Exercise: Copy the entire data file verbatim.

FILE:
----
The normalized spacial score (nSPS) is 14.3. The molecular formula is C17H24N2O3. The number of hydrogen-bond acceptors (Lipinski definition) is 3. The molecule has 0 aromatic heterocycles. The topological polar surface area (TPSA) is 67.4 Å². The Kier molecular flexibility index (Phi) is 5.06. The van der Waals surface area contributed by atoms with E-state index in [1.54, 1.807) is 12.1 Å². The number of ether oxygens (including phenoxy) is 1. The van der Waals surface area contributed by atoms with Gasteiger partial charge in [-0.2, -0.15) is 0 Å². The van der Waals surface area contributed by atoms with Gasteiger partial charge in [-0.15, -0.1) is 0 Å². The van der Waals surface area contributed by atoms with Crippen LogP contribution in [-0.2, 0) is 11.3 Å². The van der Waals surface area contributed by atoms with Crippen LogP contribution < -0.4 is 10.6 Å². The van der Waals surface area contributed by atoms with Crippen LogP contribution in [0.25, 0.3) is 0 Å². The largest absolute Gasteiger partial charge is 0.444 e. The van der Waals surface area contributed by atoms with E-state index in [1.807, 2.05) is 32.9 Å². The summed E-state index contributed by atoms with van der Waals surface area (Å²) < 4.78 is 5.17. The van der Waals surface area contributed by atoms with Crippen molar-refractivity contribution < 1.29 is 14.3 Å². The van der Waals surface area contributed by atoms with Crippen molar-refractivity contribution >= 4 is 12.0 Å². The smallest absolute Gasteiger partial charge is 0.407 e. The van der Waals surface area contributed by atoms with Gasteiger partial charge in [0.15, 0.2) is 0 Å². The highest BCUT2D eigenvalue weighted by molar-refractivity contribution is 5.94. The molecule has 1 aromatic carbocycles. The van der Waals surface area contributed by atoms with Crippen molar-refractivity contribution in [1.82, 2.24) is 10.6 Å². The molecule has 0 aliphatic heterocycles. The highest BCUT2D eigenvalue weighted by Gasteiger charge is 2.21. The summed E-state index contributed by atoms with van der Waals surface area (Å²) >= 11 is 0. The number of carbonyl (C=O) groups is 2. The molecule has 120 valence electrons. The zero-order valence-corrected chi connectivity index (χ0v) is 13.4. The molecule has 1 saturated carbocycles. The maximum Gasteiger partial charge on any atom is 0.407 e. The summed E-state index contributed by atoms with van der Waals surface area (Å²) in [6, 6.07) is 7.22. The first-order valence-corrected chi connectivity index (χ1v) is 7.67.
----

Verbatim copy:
The normalized spacial score (nSPS) is 14.3. The molecular formula is C17H24N2O3. The number of hydrogen-bond acceptors (Lipinski definition) is 3. The molecule has 0 aromatic heterocycles. The topological polar surface area (TPSA) is 67.4 Å². The Kier molecular flexibility index (Phi) is 5.06. The van der Waals surface area contributed by atoms with E-state index in [1.54, 1.807) is 12.1 Å². The number of ether oxygens (including phenoxy) is 1. The van der Waals surface area contributed by atoms with Gasteiger partial charge in [-0.2, -0.15) is 0 Å². The van der Waals surface area contributed by atoms with Gasteiger partial charge in [-0.15, -0.1) is 0 Å². The van der Waals surface area contributed by atoms with Crippen LogP contribution in [-0.2, 0) is 11.3 Å². The van der Waals surface area contributed by atoms with Crippen LogP contribution < -0.4 is 10.6 Å². The van der Waals surface area contributed by atoms with Crippen LogP contribution in [0.25, 0.3) is 0 Å². The largest absolute Gasteiger partial charge is 0.444 e. The van der Waals surface area contributed by atoms with E-state index in [1.807, 2.05) is 32.9 Å². The summed E-state index contributed by atoms with van der Waals surface area (Å²) < 4.78 is 5.17. The van der Waals surface area contributed by atoms with Crippen molar-refractivity contribution < 1.29 is 14.3 Å². The van der Waals surface area contributed by atoms with Crippen molar-refractivity contribution >= 4 is 12.0 Å². The smallest absolute Gasteiger partial charge is 0.407 e. The van der Waals surface area contributed by atoms with Gasteiger partial charge in [0.15, 0.2) is 0 Å². The highest BCUT2D eigenvalue weighted by molar-refractivity contribution is 5.94. The molecule has 1 aromatic carbocycles. The van der Waals surface area contributed by atoms with Crippen molar-refractivity contribution in [1.82, 2.24) is 10.6 Å². The molecule has 0 aliphatic heterocycles. The highest BCUT2D eigenvalue weighted by Gasteiger charge is 2.21. The summed E-state index contributed by atoms with van der Waals surface area (Å²) >= 11 is 0. The number of carbonyl (C=O) groups is 2. The molecule has 120 valence electrons. The zero-order valence-corrected chi connectivity index (χ0v) is 13.4. The molecule has 1 saturated carbocycles. The maximum Gasteiger partial charge on any atom is 0.407 e. The summed E-state index contributed by atoms with van der Waals surface area (Å²) in [6, 6.07) is 7.22. The first-order valence-corrected chi connectivity index (χ1v) is 7.67.